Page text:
I'm tired now!

Today's Featured Tweets:


Thank you for reading and your continued support,
Strength,
Sean

Thursday, July 19, 2018

July 19th, 2018 How's That For Timing?

July 19th, 2018 How's That For Timing?

Today: I maintained the integrity of my maintenance calorie budget, I remained refined sugar-free, I met my daily water goal, and I stayed well connected with exceptional support.

Do you ever have moments of self-doubt? It's amazing to me how I sometimes have the ability to take a small amount of self-doubt and turn it into an elaborate story. I suppose I have a great imagination. There, that's positive, right? Yes, it is, unless that imagination concocts elaborate untruths about me or what happened with a particular thing and what I did to mess it up? Today was a good example. Let me explain...

I was asked to do an interview for Health Monitor Magazine back in January. I was so excited! One of mom's favorite things is to read weight loss stories in magazines--and now she'll have one with her son! Joy joy!!

Health Monitor is distributed to hospitals and doctor's offices all over North America. Chances are good you've found one in a waiting room near you. It was an honor to be asked! The interview was great. It went very well. Photos were requested and sent, the article was written and submitted to the editors and then... nothing. In the stand-up comedy world, we call this "crickets."

I sent an email two or three weeks ago just to check on the status of the article. I didn't get a reply.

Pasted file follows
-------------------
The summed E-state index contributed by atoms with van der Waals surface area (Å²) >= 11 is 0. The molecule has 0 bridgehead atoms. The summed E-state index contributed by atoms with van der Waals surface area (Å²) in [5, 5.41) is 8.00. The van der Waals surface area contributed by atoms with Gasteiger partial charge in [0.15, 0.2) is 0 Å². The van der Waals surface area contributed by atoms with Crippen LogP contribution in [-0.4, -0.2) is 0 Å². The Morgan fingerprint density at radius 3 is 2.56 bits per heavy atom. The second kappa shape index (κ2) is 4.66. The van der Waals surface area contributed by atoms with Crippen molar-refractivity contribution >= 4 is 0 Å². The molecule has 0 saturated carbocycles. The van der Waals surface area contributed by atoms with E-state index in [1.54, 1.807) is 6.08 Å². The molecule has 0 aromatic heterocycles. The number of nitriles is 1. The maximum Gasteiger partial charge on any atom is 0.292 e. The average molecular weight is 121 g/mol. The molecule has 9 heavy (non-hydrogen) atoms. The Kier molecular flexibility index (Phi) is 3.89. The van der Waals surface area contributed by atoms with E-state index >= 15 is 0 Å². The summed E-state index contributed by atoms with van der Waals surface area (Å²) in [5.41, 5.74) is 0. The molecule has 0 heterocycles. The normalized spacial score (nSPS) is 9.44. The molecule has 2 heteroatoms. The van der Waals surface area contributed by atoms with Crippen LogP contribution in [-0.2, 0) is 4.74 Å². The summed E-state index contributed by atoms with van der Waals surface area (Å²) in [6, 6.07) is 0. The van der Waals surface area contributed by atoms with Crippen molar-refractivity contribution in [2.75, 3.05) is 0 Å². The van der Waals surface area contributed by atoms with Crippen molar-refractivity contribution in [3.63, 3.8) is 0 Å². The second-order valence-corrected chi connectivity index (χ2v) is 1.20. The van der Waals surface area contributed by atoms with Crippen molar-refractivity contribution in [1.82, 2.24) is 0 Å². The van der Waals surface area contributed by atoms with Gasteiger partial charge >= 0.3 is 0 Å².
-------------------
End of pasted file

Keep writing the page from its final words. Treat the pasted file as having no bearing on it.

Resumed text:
So today, it crossed my mind again. Whatever happened to that article? I thought about it and then I thought some more.  Then, as if my brain was hijacked, I started thinking... Was there something about my story the editor didn't like? Maybe the medical community decided it wasn't the type of story they wanted to feature? Crazy stuff.

Then, to battle back against the wave of ridiculous thoughts, I decided it was okay, whatever the reason. I know what I've built here. I'm proud of where I've been, where I am, and where I'm headed. I'm good enough, I'm smart enough, and dog-gone it, people like me. But what if I'm not and people don't--even if it's just the people at Health Monitor Magazine-- oh yeah, that negative head chatter loves to argue. 

I try to ask myself reasonable questions in these moments. Is this true or is this full of creative assumptions and conclusions created by and living exclusively in my head? Nine times out of ten it's the latter.